The South Dakota Board of Regents is pressing lawmakers to support needs-based scholarships for college students. Senate Bill 72 establishes the Dakota’s Promise scholarship for low-income students. It hasn’t yet reached committee, but a similar bill last year passed the Senate unanimously before failing on the House floor.
During an informational presentation to the Senate Education Committee, Board of Regents Executive Director Paul Beran says this year’s bill addresses some of the concerns raise last year.
For instance, Beran says lawmakers wondered if the students receiving the scholarship would be successful in college. This new bill establishes other requirements beyond financial need, including an ACT score of 22 or higher and a high school GPA of at least 3.0.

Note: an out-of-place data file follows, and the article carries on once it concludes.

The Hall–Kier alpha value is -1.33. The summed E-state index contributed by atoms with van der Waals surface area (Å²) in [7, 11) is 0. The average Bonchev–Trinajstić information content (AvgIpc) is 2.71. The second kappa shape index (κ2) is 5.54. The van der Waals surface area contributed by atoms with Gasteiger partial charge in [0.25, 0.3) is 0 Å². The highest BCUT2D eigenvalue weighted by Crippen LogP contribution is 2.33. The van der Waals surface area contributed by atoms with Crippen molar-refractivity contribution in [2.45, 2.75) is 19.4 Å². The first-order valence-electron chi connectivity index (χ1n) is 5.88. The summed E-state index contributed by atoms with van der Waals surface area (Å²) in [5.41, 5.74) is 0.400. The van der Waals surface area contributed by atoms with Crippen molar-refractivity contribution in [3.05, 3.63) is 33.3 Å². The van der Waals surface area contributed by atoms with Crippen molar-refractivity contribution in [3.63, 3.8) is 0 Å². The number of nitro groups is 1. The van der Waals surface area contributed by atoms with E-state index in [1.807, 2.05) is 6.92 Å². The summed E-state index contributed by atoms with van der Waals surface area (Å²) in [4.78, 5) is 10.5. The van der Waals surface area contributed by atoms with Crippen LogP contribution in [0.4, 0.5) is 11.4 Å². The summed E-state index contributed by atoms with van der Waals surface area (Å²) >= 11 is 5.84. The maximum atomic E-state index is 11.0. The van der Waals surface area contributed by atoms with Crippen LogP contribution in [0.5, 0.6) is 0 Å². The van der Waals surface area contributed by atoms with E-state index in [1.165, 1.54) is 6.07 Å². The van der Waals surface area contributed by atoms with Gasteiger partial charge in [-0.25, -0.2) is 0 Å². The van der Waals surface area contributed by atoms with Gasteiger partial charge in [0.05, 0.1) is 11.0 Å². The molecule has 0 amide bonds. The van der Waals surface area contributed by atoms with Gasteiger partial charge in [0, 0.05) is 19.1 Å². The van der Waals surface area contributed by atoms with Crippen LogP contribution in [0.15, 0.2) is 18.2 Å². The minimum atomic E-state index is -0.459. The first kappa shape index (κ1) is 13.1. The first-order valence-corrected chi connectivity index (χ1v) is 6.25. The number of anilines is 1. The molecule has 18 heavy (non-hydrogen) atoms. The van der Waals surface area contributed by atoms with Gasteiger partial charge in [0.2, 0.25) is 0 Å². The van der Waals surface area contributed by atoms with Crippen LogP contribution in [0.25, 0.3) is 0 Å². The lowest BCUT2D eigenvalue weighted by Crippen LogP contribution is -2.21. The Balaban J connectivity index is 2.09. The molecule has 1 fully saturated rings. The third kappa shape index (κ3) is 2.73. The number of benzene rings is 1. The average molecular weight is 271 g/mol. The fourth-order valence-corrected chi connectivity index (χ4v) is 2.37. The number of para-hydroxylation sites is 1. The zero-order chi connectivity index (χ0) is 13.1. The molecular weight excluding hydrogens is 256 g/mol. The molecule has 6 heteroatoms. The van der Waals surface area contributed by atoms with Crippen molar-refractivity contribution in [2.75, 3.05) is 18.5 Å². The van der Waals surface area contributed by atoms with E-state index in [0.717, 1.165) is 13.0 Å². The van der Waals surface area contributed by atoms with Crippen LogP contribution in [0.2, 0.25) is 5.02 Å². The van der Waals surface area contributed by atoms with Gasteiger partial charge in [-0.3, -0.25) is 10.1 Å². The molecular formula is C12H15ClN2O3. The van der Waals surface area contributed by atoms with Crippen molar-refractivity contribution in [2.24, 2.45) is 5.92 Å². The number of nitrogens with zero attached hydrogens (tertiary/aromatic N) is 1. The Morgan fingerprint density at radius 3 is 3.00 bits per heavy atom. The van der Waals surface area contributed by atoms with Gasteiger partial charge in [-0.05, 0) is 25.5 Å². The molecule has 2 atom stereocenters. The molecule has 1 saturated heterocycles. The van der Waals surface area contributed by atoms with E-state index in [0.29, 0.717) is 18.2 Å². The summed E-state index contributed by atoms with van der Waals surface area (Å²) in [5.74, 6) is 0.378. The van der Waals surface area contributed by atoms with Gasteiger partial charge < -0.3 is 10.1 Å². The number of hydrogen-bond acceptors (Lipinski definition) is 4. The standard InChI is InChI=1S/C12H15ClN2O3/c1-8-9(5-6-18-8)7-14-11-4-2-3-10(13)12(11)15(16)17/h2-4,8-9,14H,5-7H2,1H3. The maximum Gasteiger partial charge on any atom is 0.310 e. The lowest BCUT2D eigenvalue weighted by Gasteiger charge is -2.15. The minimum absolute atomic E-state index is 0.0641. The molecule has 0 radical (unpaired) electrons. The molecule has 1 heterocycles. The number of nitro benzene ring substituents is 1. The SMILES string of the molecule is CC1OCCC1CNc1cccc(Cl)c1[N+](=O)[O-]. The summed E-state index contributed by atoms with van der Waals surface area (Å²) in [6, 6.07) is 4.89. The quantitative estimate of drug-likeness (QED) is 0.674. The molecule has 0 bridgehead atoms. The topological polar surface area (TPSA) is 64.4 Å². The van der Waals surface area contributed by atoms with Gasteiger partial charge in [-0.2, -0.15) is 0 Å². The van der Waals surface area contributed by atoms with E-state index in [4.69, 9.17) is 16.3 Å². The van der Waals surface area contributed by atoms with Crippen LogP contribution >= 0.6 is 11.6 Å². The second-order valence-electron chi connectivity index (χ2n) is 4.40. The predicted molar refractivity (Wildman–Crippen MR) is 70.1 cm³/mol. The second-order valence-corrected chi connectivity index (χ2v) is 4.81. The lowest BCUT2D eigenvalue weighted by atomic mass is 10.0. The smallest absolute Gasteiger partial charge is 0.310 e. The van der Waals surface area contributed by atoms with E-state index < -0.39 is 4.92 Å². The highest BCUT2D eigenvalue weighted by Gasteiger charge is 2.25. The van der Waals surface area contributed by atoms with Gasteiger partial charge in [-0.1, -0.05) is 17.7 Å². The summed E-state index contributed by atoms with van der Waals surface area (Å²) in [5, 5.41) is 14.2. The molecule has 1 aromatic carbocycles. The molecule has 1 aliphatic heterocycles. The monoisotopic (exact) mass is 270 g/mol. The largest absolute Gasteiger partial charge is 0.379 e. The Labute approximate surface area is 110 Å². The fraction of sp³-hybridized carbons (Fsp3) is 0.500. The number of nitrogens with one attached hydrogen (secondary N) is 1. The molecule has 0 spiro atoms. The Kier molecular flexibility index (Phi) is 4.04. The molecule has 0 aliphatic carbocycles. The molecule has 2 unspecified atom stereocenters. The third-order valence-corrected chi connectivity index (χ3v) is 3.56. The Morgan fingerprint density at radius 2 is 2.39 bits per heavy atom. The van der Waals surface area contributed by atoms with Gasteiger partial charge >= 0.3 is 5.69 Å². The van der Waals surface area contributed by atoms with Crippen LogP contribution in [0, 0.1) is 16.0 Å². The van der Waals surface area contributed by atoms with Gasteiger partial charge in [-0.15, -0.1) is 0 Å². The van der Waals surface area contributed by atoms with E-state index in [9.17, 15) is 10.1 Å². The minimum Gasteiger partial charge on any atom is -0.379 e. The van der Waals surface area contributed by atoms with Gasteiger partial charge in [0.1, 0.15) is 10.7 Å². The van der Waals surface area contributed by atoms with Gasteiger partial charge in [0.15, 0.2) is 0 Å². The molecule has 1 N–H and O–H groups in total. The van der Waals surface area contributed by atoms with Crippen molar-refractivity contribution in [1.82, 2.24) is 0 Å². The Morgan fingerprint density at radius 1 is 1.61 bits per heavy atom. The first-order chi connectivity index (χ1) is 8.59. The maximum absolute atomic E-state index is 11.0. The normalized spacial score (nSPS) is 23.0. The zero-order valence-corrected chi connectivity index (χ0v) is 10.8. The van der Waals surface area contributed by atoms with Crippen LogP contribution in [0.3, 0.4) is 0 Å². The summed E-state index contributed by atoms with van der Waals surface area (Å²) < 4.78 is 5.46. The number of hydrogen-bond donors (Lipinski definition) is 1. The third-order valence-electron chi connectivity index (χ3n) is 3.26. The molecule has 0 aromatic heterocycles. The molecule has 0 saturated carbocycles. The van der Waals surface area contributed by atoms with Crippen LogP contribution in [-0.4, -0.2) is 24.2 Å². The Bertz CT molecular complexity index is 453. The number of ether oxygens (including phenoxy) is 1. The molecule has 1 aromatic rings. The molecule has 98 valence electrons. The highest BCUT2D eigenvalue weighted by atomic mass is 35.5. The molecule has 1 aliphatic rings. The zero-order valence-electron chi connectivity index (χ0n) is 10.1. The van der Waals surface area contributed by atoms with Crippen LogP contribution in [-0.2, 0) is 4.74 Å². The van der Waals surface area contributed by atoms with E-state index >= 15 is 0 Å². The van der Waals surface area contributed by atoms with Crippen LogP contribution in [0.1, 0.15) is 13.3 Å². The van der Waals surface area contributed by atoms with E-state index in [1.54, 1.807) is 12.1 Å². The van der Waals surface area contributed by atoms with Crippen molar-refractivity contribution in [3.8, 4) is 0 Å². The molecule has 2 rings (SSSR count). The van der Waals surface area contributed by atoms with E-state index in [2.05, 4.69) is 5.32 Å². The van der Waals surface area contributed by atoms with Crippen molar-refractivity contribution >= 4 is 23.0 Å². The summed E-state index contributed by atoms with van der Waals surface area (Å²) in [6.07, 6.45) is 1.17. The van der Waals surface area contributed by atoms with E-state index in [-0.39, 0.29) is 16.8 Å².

Beran says establishing the Dakota’s Promise scholarship will improve both enrollment and graduation rates in South Dakota’s universities.
“And this is a group of students we want to stay in the state," he says, "because our statistics show that 70% of people who graduate from South Dakota universities stay in South Dakota, while students from out of state—and we recruit a lot of students from out of state—but only about 30-35% of those stay in the state and work in South Dakota.”
Beran says South Dakota is losing out to surrounding states with higher per-student aid allocations. South Dakota offers $17-dollars-a-year in state aid per eligible student, compared to more than $800 in Iowa and more than $1,000 in North Dakota.
Beran adds the one-to-one matching funds established in Senate Bill 72 have widespread support from university administrators.
“We’re asking for $2 million to be matched by—and I want to point out that every university president both public and private have committed to being able to match the $1,250 per year with another $1,250 for $2,500 per student.”
The bill is assigned to the Senate Committee on Appropriations for an initial hearing. It’s not yet on the committee’s agenda.